Logging on AiB –
Currently awards 4 cards: one from each series. The simplest of the
ways to get cards, it can be argued that it doesn’t even count as a
trigger. Occasionally, there will be more cards awarded by just logging
on to the site (sometimes even limited addition ones). This can either
be a holiday drop or Enigma trying to fend off complaints about the
difficulty of getting cards. It should be noted that the system awards
the cards at 3 am EST, so logging on any time after that will count for
that day. Voting on front page polls
– Awards 3 cards. Yet another easy way to get cards, but one that is
not consistent as other methods because the polls only appear every so
often. Don’t miss out when they do come around!
Voting on TCG group polls
– Awards vary. Unlike the front page poll, the cards from the TCG group
polls awards cards instantly. Furthermore, you can still go to the
thread for the poll and get the cards if you missed out when the poll
was featured in the group. Getting mentioned in a news post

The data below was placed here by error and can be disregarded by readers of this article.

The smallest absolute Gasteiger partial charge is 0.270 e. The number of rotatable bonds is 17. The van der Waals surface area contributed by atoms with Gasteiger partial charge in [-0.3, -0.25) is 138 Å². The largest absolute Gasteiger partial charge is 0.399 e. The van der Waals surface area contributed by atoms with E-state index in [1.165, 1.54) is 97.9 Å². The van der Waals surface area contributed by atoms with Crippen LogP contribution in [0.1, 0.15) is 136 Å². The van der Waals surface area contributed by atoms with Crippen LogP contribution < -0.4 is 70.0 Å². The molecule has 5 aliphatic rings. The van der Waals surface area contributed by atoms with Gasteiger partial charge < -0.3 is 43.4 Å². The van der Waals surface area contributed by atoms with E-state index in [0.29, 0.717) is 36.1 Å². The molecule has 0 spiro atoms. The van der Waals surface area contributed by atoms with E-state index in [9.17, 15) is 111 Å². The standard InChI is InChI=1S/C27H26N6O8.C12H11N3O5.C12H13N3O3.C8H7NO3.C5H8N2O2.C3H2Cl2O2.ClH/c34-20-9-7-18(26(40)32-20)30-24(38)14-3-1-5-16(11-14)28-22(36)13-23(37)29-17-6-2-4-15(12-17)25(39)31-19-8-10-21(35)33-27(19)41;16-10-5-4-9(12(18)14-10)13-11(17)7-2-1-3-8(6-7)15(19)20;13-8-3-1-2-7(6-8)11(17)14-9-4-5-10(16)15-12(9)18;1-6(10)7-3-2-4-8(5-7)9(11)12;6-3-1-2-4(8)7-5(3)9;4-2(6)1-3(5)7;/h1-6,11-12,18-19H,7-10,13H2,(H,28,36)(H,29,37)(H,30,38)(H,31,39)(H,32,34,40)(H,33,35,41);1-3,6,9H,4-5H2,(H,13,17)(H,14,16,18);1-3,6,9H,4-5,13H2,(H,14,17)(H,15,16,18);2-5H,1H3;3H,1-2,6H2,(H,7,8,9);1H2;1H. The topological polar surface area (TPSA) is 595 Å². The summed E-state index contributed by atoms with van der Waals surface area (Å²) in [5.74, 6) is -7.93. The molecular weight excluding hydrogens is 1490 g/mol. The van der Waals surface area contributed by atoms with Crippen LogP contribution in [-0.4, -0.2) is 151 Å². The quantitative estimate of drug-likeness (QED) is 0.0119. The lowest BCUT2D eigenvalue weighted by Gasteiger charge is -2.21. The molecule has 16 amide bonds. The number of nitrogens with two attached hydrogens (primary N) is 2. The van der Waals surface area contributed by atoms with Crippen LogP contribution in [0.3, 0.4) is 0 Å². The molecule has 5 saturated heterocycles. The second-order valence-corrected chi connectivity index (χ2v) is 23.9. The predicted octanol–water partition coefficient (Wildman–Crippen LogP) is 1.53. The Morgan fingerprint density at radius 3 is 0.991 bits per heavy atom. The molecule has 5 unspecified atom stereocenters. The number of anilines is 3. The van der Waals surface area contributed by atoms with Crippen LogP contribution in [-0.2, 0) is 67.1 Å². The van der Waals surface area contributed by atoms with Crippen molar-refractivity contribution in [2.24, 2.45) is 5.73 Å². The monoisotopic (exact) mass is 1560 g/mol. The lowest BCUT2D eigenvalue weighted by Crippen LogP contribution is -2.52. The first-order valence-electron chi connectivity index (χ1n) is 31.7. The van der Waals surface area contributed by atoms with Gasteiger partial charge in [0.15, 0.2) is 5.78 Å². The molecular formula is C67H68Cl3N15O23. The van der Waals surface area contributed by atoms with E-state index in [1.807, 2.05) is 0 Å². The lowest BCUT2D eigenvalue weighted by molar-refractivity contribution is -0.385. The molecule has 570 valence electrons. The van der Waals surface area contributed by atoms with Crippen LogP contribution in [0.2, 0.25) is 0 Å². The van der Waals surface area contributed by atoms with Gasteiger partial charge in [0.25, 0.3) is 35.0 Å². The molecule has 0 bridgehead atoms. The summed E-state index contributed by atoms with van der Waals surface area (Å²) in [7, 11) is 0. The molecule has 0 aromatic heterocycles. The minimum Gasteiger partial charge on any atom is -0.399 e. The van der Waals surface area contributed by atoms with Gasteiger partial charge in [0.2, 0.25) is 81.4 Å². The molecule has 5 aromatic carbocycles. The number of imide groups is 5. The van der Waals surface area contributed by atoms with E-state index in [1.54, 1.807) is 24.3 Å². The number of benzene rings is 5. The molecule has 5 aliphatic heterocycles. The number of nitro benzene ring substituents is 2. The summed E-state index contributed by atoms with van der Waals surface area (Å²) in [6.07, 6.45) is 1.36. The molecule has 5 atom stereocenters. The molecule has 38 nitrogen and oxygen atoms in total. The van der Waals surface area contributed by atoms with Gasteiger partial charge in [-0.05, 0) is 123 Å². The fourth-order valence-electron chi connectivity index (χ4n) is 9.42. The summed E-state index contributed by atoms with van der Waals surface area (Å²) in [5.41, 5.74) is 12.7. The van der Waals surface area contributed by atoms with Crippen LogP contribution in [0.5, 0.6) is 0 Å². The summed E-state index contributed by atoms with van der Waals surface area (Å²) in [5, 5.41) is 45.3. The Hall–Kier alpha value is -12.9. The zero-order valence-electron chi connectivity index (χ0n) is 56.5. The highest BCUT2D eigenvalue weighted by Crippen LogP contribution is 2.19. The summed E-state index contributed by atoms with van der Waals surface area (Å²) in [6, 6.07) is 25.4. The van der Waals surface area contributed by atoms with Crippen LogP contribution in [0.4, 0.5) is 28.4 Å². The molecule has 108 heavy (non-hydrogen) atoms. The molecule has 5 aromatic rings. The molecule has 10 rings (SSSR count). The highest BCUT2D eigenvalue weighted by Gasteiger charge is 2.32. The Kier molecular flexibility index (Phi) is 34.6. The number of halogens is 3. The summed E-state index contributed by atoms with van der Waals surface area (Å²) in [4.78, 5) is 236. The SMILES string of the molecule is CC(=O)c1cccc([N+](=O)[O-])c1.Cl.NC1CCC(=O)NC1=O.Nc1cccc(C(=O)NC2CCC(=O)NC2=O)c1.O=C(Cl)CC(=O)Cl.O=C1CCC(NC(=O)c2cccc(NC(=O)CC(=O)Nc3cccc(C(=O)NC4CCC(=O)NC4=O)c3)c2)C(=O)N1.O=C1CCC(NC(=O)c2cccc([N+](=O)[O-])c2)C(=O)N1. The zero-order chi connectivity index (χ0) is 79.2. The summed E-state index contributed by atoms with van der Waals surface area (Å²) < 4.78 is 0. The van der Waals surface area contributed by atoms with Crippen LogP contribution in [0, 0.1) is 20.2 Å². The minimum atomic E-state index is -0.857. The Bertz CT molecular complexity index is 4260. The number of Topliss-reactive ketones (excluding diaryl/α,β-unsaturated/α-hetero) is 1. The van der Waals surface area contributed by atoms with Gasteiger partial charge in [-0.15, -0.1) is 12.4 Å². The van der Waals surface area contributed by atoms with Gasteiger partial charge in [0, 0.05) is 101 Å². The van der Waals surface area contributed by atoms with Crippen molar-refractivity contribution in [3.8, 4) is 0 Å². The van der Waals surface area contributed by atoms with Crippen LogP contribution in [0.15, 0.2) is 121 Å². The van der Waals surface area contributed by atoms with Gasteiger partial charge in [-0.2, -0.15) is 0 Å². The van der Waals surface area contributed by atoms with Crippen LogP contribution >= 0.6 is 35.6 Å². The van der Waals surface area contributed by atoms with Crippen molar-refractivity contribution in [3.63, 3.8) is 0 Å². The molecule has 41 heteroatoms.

– Awards 2 cards. This is a bit harder to accomplish for obvious
reasons. I would not specifically try getting this trigger since it
really is something that just happens. However, one surefire way
accomplish this is to win in the “Who’s that User” competition (whenever
they come around) as the winners will always be mentioned in the
subsequent WTU post. Wins on the ladder –
Awards cards based on the number of wins earned on the previous day.
Every two wins on singles ladder awards one card. Additional cards can
also be earned after a set amount of wins or having a winning streak.
Participating in a tournament –
Awards cards based on participation and if a medal was won or not. When
tournament results are uploaded, the cards will be awarded the next
day. It works for offline tournaments only. Blog recommended –
Awards cards based on how many recommendations received. Blogs that are
recommended usually have good information in them. They can be related
to tournaments or have wisdom or tips; basically, entries people would
be interested in reading. They may also be something that requires
community attention. But one really should be writing for the blog
itself, not the cards.